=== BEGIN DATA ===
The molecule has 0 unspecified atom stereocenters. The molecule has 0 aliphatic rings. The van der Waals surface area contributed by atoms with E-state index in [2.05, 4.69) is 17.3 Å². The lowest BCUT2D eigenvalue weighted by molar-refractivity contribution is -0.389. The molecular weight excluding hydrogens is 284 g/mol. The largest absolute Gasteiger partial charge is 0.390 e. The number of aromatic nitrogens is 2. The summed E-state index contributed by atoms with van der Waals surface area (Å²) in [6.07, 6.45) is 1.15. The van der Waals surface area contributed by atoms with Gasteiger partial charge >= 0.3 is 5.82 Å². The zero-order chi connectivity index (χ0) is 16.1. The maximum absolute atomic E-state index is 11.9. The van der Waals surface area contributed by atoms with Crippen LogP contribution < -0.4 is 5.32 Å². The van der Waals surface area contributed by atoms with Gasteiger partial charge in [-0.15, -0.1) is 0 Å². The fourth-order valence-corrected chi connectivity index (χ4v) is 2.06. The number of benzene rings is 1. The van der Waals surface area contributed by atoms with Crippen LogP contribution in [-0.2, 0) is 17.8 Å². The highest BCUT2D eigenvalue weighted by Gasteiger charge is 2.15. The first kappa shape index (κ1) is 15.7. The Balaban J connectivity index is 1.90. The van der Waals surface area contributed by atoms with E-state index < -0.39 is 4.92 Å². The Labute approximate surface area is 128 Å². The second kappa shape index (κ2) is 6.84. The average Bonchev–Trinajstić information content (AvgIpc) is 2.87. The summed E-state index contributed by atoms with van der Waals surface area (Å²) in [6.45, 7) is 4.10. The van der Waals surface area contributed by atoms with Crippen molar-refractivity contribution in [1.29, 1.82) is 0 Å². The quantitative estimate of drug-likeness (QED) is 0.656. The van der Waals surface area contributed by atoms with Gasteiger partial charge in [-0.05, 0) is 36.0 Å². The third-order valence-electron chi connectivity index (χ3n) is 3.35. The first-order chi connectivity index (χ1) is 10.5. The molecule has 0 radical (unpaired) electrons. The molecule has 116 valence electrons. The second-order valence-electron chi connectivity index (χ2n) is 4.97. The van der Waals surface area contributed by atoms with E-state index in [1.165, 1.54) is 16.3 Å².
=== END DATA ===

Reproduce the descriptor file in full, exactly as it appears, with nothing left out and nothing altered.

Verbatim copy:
The molecule has 0 unspecified atom stereocenters. The molecule has 0 aliphatic rings. The van der Waals surface area contributed by atoms with E-state index in [2.05, 4.69) is 17.3 Å². The lowest BCUT2D eigenvalue weighted by molar-refractivity contribution is -0.389. The molecular weight excluding hydrogens is 284 g/mol. The largest absolute Gasteiger partial charge is 0.390 e. The number of aromatic nitrogens is 2. The summed E-state index contributed by atoms with van der Waals surface area (Å²) in [6.07, 6.45) is 1.15. The van der Waals surface area contributed by atoms with Gasteiger partial charge >= 0.3 is 5.82 Å². The zero-order chi connectivity index (χ0) is 16.1. The maximum absolute atomic E-state index is 11.9. The van der Waals surface area contributed by atoms with Crippen LogP contribution < -0.4 is 5.32 Å². The van der Waals surface area contributed by atoms with Gasteiger partial charge in [-0.15, -0.1) is 0 Å². The fourth-order valence-corrected chi connectivity index (χ4v) is 2.06. The number of benzene rings is 1. The van der Waals surface area contributed by atoms with Crippen LogP contribution in [-0.2, 0) is 17.8 Å². The highest BCUT2D eigenvalue weighted by Gasteiger charge is 2.15. The first kappa shape index (κ1) is 15.7. The Balaban J connectivity index is 1.90. The van der Waals surface area contributed by atoms with E-state index < -0.39 is 4.92 Å². The Labute approximate surface area is 128 Å². The second kappa shape index (κ2) is 6.84. The average Bonchev–Trinajstić information content (AvgIpc) is 2.87. The summed E-state index contributed by atoms with van der Waals surface area (Å²) in [6.45, 7) is 4.10. The van der Waals surface area contributed by atoms with Crippen molar-refractivity contribution in [1.29, 1.82) is 0 Å². The quantitative estimate of drug-likeness (QED) is 0.656. The van der Waals surface area contributed by atoms with Gasteiger partial charge in [-0.05, 0) is 36.0 Å². The third-order valence-electron chi connectivity index (χ3n) is 3.35. The first-order chi connectivity index (χ1) is 10.5. The molecule has 0 radical (unpaired) electrons. The molecule has 116 valence electrons. The second-order valence-electron chi connectivity index (χ2n) is 4.97. The van der Waals surface area contributed by atoms with E-state index in [1.165, 1.54) is 16.3 Å².